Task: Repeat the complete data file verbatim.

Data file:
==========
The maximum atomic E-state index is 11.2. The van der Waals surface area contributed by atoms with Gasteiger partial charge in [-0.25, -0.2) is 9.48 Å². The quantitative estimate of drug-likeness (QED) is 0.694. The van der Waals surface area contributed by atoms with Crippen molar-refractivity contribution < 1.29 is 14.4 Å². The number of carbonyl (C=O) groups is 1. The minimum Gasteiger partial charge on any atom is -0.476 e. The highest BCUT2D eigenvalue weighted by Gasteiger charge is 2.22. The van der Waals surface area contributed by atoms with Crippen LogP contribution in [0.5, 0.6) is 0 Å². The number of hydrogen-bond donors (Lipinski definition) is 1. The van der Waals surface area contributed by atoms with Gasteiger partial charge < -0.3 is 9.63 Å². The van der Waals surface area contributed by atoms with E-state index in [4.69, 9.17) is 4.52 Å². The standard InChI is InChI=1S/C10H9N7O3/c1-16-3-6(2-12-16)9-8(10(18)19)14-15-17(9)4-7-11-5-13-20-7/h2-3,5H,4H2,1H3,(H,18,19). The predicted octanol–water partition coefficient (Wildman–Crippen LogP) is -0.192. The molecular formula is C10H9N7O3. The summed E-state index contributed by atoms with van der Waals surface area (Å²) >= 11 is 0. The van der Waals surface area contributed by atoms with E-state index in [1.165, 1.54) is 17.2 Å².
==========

The maximum atomic E-state index is 11.2. The van der Waals surface area contributed by atoms with Gasteiger partial charge in [-0.25, -0.2) is 9.48 Å². The quantitative estimate of drug-likeness (QED) is 0.694. The van der Waals surface area contributed by atoms with Crippen molar-refractivity contribution < 1.29 is 14.4 Å². The number of carbonyl (C=O) groups is 1. The minimum Gasteiger partial charge on any atom is -0.476 e. The highest BCUT2D eigenvalue weighted by Gasteiger charge is 2.22. The van der Waals surface area contributed by atoms with Crippen LogP contribution in [0.5, 0.6) is 0 Å². The number of hydrogen-bond donors (Lipinski definition) is 1. The van der Waals surface area contributed by atoms with Gasteiger partial charge < -0.3 is 9.63 Å². The van der Waals surface area contributed by atoms with E-state index in [4.69, 9.17) is 4.52 Å². The standard InChI is InChI=1S/C10H9N7O3/c1-16-3-6(2-12-16)9-8(10(18)19)14-15-17(9)4-7-11-5-13-20-7/h2-3,5H,4H2,1H3,(H,18,19). The predicted octanol–water partition coefficient (Wildman–Crippen LogP) is -0.192. The molecular formula is C10H9N7O3. The summed E-state index contributed by atoms with van der Waals surface area (Å²) >= 11 is 0. The van der Waals surface area contributed by atoms with E-state index in [1.165, 1.54) is 17.2 Å².